New Insights into the Ecology and Physiology of Methanomassiliicoccales from Terrestrial and Aquatic Environments

Paru dans Microorganisms

Cozannet, M., Borrel, G., Roussel, E., Moalic, Y., Allioux, M., Sanvoisin, A., Toffin, L.Alain, K. (2021)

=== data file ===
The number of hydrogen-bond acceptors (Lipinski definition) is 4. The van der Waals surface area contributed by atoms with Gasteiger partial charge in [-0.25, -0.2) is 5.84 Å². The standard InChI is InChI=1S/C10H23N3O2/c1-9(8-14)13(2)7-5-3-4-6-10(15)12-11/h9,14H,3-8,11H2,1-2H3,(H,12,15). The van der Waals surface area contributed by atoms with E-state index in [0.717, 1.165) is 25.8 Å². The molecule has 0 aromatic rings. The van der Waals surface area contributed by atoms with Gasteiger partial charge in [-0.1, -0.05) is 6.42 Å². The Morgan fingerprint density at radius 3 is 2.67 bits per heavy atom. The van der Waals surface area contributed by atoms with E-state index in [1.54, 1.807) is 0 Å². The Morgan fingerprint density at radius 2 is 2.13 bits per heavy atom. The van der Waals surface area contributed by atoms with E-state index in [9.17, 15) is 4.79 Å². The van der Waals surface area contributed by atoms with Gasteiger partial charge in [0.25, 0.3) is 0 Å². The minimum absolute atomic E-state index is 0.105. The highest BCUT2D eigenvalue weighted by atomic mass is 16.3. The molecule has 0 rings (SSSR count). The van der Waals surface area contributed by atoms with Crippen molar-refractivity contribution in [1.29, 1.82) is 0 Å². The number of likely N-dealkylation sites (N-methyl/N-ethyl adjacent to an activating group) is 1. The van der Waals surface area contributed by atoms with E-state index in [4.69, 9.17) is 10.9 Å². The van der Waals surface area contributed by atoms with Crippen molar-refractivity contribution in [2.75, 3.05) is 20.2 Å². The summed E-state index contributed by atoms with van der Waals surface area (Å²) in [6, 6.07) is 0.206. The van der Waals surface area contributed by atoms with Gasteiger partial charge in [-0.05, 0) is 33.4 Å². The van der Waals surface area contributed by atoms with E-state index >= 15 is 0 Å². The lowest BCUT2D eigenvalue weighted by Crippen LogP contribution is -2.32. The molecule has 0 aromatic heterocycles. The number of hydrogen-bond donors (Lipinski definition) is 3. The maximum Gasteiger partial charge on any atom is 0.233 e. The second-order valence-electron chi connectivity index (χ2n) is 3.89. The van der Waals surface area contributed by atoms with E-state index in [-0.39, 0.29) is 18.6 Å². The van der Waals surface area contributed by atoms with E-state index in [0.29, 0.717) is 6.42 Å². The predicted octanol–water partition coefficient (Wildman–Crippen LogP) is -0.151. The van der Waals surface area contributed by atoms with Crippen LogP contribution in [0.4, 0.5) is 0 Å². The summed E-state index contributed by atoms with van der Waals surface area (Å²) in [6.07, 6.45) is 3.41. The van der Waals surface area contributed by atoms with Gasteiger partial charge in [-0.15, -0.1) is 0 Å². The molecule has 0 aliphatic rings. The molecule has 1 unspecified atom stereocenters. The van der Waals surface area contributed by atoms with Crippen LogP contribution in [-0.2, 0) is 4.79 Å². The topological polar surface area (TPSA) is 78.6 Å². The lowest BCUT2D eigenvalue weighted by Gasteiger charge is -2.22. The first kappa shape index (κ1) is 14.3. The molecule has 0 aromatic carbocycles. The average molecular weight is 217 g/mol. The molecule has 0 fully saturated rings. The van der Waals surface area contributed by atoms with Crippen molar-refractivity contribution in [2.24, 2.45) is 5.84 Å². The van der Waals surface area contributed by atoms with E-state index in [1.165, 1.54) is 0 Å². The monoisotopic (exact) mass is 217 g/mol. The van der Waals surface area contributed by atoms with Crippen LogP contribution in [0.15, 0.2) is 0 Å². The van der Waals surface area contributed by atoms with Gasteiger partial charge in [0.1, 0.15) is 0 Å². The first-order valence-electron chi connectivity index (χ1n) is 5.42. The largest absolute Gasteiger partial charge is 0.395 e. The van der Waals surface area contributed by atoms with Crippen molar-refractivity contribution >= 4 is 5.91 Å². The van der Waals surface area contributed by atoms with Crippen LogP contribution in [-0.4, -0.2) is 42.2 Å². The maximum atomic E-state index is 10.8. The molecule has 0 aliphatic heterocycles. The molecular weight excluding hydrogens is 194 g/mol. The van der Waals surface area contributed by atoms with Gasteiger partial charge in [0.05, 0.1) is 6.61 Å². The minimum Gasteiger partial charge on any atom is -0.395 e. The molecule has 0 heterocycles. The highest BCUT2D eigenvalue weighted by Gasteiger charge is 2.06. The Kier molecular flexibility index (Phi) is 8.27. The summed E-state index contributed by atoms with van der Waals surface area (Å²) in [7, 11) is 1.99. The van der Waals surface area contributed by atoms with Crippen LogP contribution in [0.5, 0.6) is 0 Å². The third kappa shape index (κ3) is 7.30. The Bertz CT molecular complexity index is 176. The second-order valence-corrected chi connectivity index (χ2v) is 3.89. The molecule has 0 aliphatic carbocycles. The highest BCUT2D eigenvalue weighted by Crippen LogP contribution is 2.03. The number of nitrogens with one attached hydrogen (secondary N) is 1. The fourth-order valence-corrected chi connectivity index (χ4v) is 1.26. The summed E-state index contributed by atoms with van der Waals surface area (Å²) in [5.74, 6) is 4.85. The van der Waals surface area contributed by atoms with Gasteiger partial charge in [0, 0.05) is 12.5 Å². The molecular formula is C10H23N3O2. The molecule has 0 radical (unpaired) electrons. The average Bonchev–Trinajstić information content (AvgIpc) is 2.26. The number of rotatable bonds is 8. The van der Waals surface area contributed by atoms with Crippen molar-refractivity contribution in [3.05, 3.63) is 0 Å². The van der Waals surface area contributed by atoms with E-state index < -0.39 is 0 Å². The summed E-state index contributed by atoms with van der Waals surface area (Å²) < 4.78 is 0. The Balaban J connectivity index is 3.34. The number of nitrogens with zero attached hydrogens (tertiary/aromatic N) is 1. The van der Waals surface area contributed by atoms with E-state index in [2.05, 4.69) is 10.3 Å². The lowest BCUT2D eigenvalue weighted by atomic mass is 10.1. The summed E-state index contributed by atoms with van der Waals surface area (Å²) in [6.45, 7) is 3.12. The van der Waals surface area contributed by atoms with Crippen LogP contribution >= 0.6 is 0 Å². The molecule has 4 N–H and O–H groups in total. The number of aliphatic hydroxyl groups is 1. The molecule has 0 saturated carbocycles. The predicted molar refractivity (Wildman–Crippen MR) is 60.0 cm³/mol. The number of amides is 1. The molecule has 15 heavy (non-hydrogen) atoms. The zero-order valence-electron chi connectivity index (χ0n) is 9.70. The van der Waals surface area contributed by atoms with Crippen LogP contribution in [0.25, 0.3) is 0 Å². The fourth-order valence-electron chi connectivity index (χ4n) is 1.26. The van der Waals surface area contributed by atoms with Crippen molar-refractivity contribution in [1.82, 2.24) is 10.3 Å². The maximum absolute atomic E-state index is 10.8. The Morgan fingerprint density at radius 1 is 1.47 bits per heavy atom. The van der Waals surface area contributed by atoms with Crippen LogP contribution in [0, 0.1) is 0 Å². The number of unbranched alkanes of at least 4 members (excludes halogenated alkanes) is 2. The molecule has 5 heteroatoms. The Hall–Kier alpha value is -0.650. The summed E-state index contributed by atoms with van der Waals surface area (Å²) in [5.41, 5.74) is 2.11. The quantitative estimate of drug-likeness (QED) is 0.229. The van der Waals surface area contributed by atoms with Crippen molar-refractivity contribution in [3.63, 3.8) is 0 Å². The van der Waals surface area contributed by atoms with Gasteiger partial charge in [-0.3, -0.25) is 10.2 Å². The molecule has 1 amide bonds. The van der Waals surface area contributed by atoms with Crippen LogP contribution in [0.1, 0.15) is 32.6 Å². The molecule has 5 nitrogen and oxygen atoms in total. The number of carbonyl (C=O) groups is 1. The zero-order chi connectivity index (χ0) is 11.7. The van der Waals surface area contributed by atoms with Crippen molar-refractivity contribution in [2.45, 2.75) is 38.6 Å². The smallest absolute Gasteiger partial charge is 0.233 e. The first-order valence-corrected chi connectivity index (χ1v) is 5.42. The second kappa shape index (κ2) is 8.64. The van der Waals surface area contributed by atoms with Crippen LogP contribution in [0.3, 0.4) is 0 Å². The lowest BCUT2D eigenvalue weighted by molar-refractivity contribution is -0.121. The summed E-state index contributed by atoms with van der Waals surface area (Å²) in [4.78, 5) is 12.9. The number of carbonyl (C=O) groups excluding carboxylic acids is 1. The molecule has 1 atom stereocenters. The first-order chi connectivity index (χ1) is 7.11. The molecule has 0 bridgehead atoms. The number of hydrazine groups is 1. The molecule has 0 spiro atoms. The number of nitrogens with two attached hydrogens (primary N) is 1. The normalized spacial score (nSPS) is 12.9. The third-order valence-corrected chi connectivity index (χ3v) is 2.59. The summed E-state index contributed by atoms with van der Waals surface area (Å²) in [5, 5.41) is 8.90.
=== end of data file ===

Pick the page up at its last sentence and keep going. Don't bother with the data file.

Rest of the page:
Members of the archaeal order Methanomassiliicoccales are methanogens mainly associated with animal digestive tracts. However, environmental members remain poorly characterized as no representatives not associated with a host have been cultivated so far. In this study, metabarcoding screening combined with quantitative PCR analyses on a collection of diverse non-host-associated environmental samples revealed that Methanomassiliicoccales were very scarce in most terrestrial and aquatic ecosystems. Relative abundance of Methanomassiliicoccales and substrates/products of methanogenesis were monitored during incubation of environmental slurries. A sediment slurry enriched in Methanomassiliicoccales was obtained from a freshwater sample. It allowed the reconstruction of a high-quality metagenome-assembled genome (MAG) corresponding to a new candidate species, for which we propose the name of Candidatus ‘Methanomassiliicoccus armoricus MXMAG1’. Comparison of the annotated genome of MXMAG1 with the published genomes and MAGs from Methanomassiliicoccales belonging to the 2 known clades (‘free-living’/non-host-associated environmental clade and ‘host-associated’/digestive clade) allowed us to explore the putative physiological traits of Candidatus ‘M. armoricus MXMAG1’. As expected, Ca. ‘Methanomassiliicoccus armoricus MXMAG1’ had the genetic potential to produce methane by reduction of methyl compounds and dihydrogen oxidation. This MAG encodes for several putative physiological and stress response adaptations, including biosynthesis of trehalose (osmotic and temperature regulations), agmatine production (pH regulation), and arsenic detoxication, by reduction and excretion of arsenite, a mechanism that was only present in the ‘free-living’ clade. An analysis of co-occurrence networks carried out on environmental samples and slurries also showed that Methanomassiliicoccales detected in terrestrial and aquatic ecosystems were strongly associated with acetate and dihydrogen producing bacteria commonly found in digestive habitats and which have been reported to form syntrophic relationships with methanogens.